December 6, 2010

Day 6 - Aggregating Monitoring Checks for Better Alerts

This article was written by Jordan Sissel (@jordansissel)

Chances are that your infrastructure has more than one machine performing the same role - frontend (webapps, etc), backend (databases, log collectors, etc), middleware (message brokers, proxies, etc), support services (config management, etc). Horizontal scaling means that you scale by adding more server resources, right?

Monitoring a horizontally scaled system can often lead to unintended noise. You might have 10 web servers, but 3 are broken, so you get 3 alerts. Maybe you monitor ssh health on all 50 of your servers, and someone pushed a bad config or there is a bad network connection, and now all 50 servers are alerting you about failures. Further, I believe that monitoring alerts (things that page you) should generally be business-oriented, not single-metric-and-single-server-oriented.

Even if you aren't running systems with duplicate roles, it often makes sense to collect multiple individual health checks into a single alert.

This calls for aggregating your data. Benefits of aggregation are increased alert value while decreasing alert noise. Noisy monitoring systems often result in yourself (and others) unconsciously training to ignore that system - don't let your monitoring servers cry, "Wolf!". Further, alerting on aggregates means you can do cool things like only alerting if, for example, more than 5% of things are failing - assuming that's safe for your business.

If you could keep the existing checks you have, not alert on them, but add aggregate checks that cause alerting, you could maintain your current fine-grain monitoring while improving alerting in both noise level and business relevance! Sounds like win-win.

There are some solutions for this already, like check_multi. but I didn't want to run additional or duplicate checks. Why? Some checks may take a long time (like a complex Selenium test), or may be resource-intensive to run (like verifying a large backup), or may not scale if I have to run 200 of them to answer one aggregated health check.

So, I took a different approach. Nagios already records state in a file on disk, so we can parse that file and produce an aggregate check. Lucky for me, there are already tools that parse this format, so most of the work is done already (nagiosity, checkmk_livestatus, and ruby-nagios). I picked ruby-nagios, for no particular reason. It didn't require much hacking to add what I needed. The result is nagios-manage and a tool: check_check.rb (comes with the nagios-manage rubygem).

Notes: Currently, this tool assumes a few things about what I want:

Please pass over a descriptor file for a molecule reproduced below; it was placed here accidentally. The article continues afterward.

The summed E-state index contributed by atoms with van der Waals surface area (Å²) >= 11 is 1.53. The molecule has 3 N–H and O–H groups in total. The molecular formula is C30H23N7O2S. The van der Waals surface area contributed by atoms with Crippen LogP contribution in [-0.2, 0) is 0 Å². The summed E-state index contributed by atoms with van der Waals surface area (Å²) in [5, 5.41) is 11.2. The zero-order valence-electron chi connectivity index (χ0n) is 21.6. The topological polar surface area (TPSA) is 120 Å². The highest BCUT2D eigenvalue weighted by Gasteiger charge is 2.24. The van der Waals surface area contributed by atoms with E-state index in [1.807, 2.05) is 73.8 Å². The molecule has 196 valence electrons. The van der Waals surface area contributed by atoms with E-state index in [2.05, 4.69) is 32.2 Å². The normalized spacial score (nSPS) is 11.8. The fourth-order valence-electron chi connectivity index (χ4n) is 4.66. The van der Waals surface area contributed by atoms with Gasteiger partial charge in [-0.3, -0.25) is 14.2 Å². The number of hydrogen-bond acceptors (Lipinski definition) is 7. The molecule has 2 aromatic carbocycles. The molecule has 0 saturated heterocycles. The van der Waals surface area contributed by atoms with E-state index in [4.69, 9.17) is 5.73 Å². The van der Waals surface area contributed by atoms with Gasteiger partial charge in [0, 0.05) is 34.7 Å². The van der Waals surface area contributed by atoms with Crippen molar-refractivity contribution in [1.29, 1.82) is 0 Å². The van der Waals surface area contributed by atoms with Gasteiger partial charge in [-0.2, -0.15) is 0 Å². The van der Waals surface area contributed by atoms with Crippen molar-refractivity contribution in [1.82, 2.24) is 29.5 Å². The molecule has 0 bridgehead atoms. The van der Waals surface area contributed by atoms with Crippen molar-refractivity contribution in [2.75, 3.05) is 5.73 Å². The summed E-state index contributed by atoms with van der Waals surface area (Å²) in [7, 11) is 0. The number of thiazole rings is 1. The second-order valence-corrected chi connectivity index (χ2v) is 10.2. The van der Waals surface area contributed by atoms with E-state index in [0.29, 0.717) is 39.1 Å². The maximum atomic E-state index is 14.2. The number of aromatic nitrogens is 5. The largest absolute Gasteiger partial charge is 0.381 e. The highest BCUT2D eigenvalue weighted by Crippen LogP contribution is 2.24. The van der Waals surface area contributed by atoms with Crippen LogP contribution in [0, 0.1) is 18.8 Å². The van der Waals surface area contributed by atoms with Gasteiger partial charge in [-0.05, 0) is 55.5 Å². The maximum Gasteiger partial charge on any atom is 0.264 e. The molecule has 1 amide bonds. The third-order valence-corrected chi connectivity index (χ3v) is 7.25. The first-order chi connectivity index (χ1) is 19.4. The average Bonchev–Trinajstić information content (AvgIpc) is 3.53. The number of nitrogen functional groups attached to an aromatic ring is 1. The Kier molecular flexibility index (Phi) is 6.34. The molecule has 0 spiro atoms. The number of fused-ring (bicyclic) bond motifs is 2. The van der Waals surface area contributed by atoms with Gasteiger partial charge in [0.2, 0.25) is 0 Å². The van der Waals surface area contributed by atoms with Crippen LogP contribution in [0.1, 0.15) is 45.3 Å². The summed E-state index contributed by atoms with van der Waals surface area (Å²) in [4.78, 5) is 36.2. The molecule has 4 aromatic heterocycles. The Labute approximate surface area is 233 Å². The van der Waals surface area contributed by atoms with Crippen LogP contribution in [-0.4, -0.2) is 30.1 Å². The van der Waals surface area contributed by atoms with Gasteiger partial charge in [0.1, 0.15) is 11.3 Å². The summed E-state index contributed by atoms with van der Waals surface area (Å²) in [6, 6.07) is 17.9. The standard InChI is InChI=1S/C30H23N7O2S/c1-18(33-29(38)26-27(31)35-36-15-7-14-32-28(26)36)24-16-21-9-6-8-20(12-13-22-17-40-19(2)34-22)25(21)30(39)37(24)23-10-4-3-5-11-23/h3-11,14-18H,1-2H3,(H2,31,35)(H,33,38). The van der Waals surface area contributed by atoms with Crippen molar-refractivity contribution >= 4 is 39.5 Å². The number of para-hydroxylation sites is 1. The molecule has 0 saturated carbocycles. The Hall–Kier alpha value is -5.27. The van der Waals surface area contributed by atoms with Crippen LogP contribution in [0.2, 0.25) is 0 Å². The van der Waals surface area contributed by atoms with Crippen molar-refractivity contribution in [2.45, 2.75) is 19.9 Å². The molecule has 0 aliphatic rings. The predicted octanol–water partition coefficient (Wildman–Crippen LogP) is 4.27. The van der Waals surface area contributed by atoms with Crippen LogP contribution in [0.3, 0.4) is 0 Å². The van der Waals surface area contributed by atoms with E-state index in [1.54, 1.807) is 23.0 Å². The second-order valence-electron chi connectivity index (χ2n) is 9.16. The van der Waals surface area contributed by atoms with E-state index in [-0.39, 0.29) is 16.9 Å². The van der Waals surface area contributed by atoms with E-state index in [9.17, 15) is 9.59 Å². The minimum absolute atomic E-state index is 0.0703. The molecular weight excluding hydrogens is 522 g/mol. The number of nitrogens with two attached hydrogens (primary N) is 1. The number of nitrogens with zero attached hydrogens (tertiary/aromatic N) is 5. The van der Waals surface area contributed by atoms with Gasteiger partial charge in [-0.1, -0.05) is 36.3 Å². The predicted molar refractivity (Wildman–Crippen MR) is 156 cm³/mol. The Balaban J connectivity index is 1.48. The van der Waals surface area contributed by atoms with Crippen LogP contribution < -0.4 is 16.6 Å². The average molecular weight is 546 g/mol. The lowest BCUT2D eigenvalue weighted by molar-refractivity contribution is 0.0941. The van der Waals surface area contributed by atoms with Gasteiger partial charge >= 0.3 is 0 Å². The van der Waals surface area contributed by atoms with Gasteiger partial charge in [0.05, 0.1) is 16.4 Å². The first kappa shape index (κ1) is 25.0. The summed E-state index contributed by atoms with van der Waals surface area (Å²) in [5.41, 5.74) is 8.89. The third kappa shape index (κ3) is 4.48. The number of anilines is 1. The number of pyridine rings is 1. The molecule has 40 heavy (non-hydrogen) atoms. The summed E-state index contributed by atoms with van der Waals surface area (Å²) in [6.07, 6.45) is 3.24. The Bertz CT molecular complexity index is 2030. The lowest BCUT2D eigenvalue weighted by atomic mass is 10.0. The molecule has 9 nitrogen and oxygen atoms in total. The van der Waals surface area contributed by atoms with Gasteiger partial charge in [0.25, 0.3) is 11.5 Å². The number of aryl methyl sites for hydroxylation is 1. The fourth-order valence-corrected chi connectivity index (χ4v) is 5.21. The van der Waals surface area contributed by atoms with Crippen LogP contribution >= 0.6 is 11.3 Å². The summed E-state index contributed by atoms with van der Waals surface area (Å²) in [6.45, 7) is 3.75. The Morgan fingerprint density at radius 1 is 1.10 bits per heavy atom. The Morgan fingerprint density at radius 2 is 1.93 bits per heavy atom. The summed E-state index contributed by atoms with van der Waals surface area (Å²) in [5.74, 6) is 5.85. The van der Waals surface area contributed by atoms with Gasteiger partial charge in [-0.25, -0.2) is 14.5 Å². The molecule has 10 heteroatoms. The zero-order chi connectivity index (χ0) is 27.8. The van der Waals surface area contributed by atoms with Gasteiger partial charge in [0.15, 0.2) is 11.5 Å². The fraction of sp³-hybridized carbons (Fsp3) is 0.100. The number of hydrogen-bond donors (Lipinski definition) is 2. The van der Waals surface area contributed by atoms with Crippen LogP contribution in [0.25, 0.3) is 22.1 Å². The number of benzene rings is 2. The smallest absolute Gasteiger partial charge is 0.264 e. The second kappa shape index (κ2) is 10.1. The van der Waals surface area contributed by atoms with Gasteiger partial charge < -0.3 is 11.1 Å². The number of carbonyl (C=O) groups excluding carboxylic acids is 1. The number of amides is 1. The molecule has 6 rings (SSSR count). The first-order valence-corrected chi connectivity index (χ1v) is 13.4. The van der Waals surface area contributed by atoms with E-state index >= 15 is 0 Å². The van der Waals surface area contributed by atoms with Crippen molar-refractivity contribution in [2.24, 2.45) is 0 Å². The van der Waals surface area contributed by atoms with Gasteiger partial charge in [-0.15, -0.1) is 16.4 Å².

• Skips checks that have notifications disabled
  • Skips checks that are marked in downtime
  • Only uses the hard state. If it is in soft critical, for example, it will assume the previous hard state.

The above constraints let me aggregate other nagios-state data into health that is deemed important - if one server is down for maintenance or has a known failure, I don't want to alert about it.


# Summarize all checks for all hosts:
% check_check.rb
OK=110 WARNING=0 CRITICAL=0 UNKNOWN=0 services=// hosts=// 

# Summarize solr checks, when one check is failing:
% check_check.rb -s solrserver
OK=27 WARNING=0 CRITICAL=1 UNKNOWN=0 services=/solrserver/ hosts=// 
Services in CRITICAL: => solrserver client tests

The result in nagios looks something like this:

nagios check_check

By the way, the no-argument invocation is super useful for, from the command line, checking the overall health of everything nagios monitors.

For the solrserver check above, I would create one single check that would run the above check_check.rb command and alert appropriately. This saves me from having 28 potentially-failing-and-alerting checks. Further, if I get an alert about 1 critical check, I still have the further fine-grained alerting per server, so I can easily drill into what is failing.

Summarizing: I still have monitoring doing fine-grained, individual checks, like cpu usage, network activity, server behaviors, etc, but individual checks do not cause alerts themselves. This means setting the contacts for your individual checks to something that won't alert you. Instead, I use check_check.rb to aggregate results to reduce noise and to collect relevant data - alerting only on important failures in a way that doesn't flood the pager and helps me better indicate business-service problems to those on call.